Melody type

Melody type or type-melody is a set of melodic formulas, figures, and patterns.

Term and typical meanings

"Melody type" is a fundamental notion for understanding a nature of Western and non-Western musical modes, according to Harold Powers' seminal article "Mode" in the first edition of the New Grove Dictionary of Music and Musicians .

Melody types are used in the composition of an enormous variety of music, especially non-Western and early Western music. Such music is generally composed by a process of centonization, either freely (i.e. improvised) or in a fixed pattern.

"Melody type" as used by the ethnomusicologist Mark is defined as a "group of melodies that are related, in that they all contain similar modal procedures and characteristic rhythmic and melodic contours or patterns".

Most cultures which compose music in this way organize the patterns into distinct melody types. These are often compared to modern Western scales, but they in fact represent much more information than a sequence of permissible pitches, since they include how those pitches should function in the music, and indicate basic formulas which serve as a basis for improvisation. In non-improvised music, such as codified liturgical music, it is still usually clear how the melody developed from set patterns.

On one end of the continuum, the right, the melody type is a schema that is quite definite—a specific melody or a tune. When a musician improvises on this schema, he [or she] plays the melody with only slight variations. The basic outline is preserved and is clearly recognized by the listener. The best example ... on this end of the continuum is a folk song. A genuine folk song performance is a kind of improvisation. No one person sings it exactly as it came to him [or her]. One of the challenges of folk song research, of course, is to find all the variants of the tune and to try to trace the family relationships.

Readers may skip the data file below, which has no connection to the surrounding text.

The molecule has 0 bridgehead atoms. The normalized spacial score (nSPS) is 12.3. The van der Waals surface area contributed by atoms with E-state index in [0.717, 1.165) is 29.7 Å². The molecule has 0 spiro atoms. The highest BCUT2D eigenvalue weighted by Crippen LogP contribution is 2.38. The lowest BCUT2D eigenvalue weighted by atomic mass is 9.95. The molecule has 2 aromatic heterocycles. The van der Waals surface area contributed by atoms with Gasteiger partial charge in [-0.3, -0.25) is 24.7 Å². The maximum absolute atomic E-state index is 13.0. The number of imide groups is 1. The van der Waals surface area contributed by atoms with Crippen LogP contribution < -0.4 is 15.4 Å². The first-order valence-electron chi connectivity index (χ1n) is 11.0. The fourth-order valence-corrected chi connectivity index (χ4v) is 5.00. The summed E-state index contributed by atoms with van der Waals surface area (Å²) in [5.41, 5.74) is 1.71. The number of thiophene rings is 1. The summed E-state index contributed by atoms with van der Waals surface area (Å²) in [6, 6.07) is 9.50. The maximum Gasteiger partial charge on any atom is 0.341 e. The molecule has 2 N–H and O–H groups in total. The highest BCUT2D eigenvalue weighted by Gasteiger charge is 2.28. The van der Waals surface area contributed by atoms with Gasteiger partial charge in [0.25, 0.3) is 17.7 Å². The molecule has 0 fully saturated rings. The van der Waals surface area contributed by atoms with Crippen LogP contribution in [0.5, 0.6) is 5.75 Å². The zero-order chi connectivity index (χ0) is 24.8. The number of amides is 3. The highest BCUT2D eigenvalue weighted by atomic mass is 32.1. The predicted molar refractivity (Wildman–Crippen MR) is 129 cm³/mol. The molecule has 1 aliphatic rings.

On the left side of the continuum is the melody type as a [[musical mode

A melodic formula, ranging length from a short motif of a few notes to an entire melody, which is used as the basis for musical compositions. It differs from a mode, which simply sets forth a sequence of [[interval (music)

Melodic formulae and melody types in monodic traditions around the world

  • Nomos in Ancient Greek music

  • Intonation formula ( intonatio , euouae, Noeane etc.) in Gregorian chant as used in psalm tones and certain genres such as the Tract
  • Enechema ( ἐνήχημα ) in Byzantine chant
  • Popevka ( попевка ) in Znamenny chant
  • Khaz in Armenian chant

  • All Near and Middle East maqam-traditions (Arabic Maqam, Turkish Makam, Kurdish Meqam, Uyghur Muqam, Azeri Mugam, Uzbek and Tadzhik Shashmakom, Persian Dastgah etc.)
  • Raga in Indian music
  • Pathet in Indonesian music
  • Chōshi in Japanese music

    Extra-musical implications

    In most cases, these melody types are associated with extra-musical implications, particularly emotions (see Indian rasa, for instance). They are also often associated with certain times. For example, most ragas are associated with a certain time of day, or a wayang performance in Java implies a certain succession of pathets.

    Many of these traditions have a corresponding rhythmic framework. These include:
  • Usul in Arabian and Turkish music
  • Tala in Indian music
  • Bentuk in Javanese music